3. Being present in the moment. As a CEO, you’re constantly juggling a ton of different responsibilities, projects, and relationships. It can be very hard to not start thinking about other things when you’re in the middle of a meeting with your employees or a conversation with someone who uses your product, for example. But not only does that show a lack of respect for their time, but it also limits your ability to reap the value of those interactions. If some other responsibility is so pressing that you have to think about it now, reschedule the meeting. Otherwise, you have to be able to put all of those other things to the side for a bit to really listen to what is being said. Only then will you maximize the value of every interaction you have.
         

      None of us are able to achieve success without some help along the way. Is there a particular person who you are grateful towards who helped get you to where you are? Can you share a story?

      First off I have to give a shoutout to my Tradeblock cofounders Darren and Tony, who I genuinely consider to be my brothers for life. Besides inviting me to join them on this journey, they entrusted me with the mantle of leadership. While I may be the guy at the steering wheel, they are the real engine behind this company. None of what we’ve accomplished so far would’ve been possible without them.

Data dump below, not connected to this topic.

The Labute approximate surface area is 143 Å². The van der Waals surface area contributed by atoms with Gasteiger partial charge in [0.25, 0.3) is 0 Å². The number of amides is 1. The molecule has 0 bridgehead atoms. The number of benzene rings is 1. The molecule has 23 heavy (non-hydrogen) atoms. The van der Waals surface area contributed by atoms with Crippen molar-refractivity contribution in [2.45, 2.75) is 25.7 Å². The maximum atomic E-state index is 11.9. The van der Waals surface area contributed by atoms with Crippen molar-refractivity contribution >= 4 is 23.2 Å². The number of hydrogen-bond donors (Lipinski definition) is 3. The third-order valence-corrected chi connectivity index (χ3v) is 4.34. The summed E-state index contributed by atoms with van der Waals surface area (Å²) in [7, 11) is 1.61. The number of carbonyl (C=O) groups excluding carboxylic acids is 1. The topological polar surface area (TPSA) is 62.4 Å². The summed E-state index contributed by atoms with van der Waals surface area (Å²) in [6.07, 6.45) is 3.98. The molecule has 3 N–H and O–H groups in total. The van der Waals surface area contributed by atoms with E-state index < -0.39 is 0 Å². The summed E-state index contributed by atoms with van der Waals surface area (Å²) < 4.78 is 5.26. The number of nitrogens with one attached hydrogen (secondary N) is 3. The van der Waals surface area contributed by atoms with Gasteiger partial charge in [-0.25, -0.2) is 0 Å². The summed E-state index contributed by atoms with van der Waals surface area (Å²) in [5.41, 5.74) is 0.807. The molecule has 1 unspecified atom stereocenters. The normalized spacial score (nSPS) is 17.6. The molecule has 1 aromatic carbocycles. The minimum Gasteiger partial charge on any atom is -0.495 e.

My other shoutout has to go to my better half Britany Gilman. She has been an absolute rock in my life ever since we met back in high school and words literally can’t describe how instrumental she’s been in every success I’ve had since then. She keeps me grounded, helps me maintain perspective, and constantly goes above and beyond to help accommodate all of my crazy goals and ambitions. She is one of the kindest and most selfless people I have ever met, and I genuinely feel like I hit the lottery having her in my corner.

      You are a person of great influence. If you could start a movement that would bring the most amount of good to the most amount of people, what would that be? You never know what your idea can trigger. :-)

      Great question! To me, the most important things that are sorely lacking in our society today are critical thinking, introspection, and empathy. If I were to start a movement, it would be centered around teaching these three things to kids as early as possible.

      Understand the world around you (critical thinking), understand yourself (introspection), and understand, as best you can, the experiences of others (empathy). If we all sought to do this, the world would be a much better place.